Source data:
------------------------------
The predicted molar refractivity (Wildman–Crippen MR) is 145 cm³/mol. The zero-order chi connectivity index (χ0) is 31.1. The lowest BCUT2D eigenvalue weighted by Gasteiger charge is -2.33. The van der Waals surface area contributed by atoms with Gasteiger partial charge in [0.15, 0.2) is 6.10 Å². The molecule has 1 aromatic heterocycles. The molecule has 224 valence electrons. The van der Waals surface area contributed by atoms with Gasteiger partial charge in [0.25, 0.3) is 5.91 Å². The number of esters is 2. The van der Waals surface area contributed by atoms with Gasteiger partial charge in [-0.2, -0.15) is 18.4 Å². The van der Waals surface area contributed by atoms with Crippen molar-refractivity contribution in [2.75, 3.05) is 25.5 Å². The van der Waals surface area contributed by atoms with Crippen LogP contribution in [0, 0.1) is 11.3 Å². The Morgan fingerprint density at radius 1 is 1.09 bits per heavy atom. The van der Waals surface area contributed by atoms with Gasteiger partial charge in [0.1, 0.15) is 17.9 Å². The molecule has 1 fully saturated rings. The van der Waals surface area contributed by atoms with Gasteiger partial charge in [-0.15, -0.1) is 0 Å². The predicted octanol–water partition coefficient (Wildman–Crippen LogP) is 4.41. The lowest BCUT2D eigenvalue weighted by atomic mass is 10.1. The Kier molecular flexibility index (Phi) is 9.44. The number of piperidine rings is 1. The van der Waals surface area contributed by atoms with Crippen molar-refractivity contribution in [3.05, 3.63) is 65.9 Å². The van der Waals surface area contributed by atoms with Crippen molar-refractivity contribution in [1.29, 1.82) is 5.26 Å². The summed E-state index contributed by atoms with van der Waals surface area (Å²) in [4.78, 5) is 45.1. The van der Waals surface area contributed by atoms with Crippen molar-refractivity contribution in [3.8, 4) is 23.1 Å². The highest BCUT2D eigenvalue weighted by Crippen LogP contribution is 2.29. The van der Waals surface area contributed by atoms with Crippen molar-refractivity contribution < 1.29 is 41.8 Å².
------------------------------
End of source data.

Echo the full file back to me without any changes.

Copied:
The predicted molar refractivity (Wildman–Crippen MR) is 145 cm³/mol. The zero-order chi connectivity index (χ0) is 31.1. The lowest BCUT2D eigenvalue weighted by Gasteiger charge is -2.33. The van der Waals surface area contributed by atoms with Gasteiger partial charge in [0.15, 0.2) is 6.10 Å². The molecule has 1 aromatic heterocycles. The molecule has 224 valence electrons. The van der Waals surface area contributed by atoms with Gasteiger partial charge in [0.25, 0.3) is 5.91 Å². The number of esters is 2. The van der Waals surface area contributed by atoms with Gasteiger partial charge in [-0.2, -0.15) is 18.4 Å². The van der Waals surface area contributed by atoms with Crippen molar-refractivity contribution in [2.75, 3.05) is 25.5 Å². The van der Waals surface area contributed by atoms with Crippen LogP contribution in [0, 0.1) is 11.3 Å². The Morgan fingerprint density at radius 1 is 1.09 bits per heavy atom. The van der Waals surface area contributed by atoms with Gasteiger partial charge in [0.1, 0.15) is 17.9 Å². The molecule has 1 fully saturated rings. The van der Waals surface area contributed by atoms with Gasteiger partial charge in [-0.15, -0.1) is 0 Å². The predicted octanol–water partition coefficient (Wildman–Crippen LogP) is 4.41. The lowest BCUT2D eigenvalue weighted by atomic mass is 10.1. The Kier molecular flexibility index (Phi) is 9.44. The number of piperidine rings is 1. The van der Waals surface area contributed by atoms with Crippen molar-refractivity contribution in [3.05, 3.63) is 65.9 Å². The van der Waals surface area contributed by atoms with Crippen molar-refractivity contribution in [1.29, 1.82) is 5.26 Å². The summed E-state index contributed by atoms with van der Waals surface area (Å²) in [4.78, 5) is 45.1. The van der Waals surface area contributed by atoms with Crippen molar-refractivity contribution in [3.8, 4) is 23.1 Å². The highest BCUT2D eigenvalue weighted by Crippen LogP contribution is 2.29. The van der Waals surface area contributed by atoms with Crippen molar-refractivity contribution < 1.29 is 41.8 Å².